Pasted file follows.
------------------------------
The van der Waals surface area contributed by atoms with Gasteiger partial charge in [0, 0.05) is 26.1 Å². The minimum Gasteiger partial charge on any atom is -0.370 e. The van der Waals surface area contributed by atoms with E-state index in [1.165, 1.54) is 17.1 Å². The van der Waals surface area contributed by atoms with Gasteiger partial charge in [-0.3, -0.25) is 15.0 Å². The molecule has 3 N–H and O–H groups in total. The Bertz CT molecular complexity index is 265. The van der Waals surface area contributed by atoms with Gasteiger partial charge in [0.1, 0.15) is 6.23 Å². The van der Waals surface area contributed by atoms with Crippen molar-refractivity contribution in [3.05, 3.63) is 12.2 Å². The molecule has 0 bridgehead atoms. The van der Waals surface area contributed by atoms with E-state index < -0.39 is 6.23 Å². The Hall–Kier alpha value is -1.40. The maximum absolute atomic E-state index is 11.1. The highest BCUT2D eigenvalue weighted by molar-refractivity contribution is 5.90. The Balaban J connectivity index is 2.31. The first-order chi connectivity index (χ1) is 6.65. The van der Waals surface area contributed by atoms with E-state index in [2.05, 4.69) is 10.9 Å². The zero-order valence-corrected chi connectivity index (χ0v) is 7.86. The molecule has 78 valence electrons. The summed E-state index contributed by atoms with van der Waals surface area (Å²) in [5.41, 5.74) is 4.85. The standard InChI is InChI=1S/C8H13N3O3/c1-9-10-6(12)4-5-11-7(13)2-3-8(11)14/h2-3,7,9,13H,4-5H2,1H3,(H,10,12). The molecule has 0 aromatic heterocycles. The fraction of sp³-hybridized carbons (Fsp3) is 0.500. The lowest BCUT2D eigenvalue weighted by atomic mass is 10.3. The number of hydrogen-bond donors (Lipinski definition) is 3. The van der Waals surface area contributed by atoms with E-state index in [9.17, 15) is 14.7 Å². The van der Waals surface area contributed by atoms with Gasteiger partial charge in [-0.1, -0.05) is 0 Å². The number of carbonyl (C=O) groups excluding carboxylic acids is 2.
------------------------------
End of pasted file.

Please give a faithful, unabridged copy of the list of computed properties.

The van der Waals surface area contributed by atoms with Gasteiger partial charge in [0, 0.05) is 26.1 Å². The minimum Gasteiger partial charge on any atom is -0.370 e. The van der Waals surface area contributed by atoms with E-state index in [1.165, 1.54) is 17.1 Å². The van der Waals surface area contributed by atoms with Gasteiger partial charge in [-0.3, -0.25) is 15.0 Å². The molecule has 3 N–H and O–H groups in total. The Bertz CT molecular complexity index is 265. The van der Waals surface area contributed by atoms with Gasteiger partial charge in [0.1, 0.15) is 6.23 Å². The van der Waals surface area contributed by atoms with Crippen molar-refractivity contribution in [3.05, 3.63) is 12.2 Å². The molecule has 0 bridgehead atoms. The van der Waals surface area contributed by atoms with E-state index < -0.39 is 6.23 Å². The Hall–Kier alpha value is -1.40. The maximum absolute atomic E-state index is 11.1. The highest BCUT2D eigenvalue weighted by molar-refractivity contribution is 5.90. The Balaban J connectivity index is 2.31. The first-order chi connectivity index (χ1) is 6.65. The van der Waals surface area contributed by atoms with E-state index in [2.05, 4.69) is 10.9 Å². The zero-order valence-corrected chi connectivity index (χ0v) is 7.86. The molecule has 78 valence electrons. The summed E-state index contributed by atoms with van der Waals surface area (Å²) in [5.41, 5.74) is 4.85. The standard InChI is InChI=1S/C8H13N3O3/c1-9-10-6(12)4-5-11-7(13)2-3-8(11)14/h2-3,7,9,13H,4-5H2,1H3,(H,10,12). The molecule has 0 aromatic heterocycles. The fraction of sp³-hybridized carbons (Fsp3) is 0.500. The lowest BCUT2D eigenvalue weighted by atomic mass is 10.3. The number of hydrogen-bond donors (Lipinski definition) is 3. The van der Waals surface area contributed by atoms with E-state index in [9.17, 15) is 14.7 Å². The van der Waals surface area contributed by atoms with Gasteiger partial charge in [-0.1, -0.05) is 0 Å². The number of carbonyl (C=O) groups excluding carboxylic acids is 2.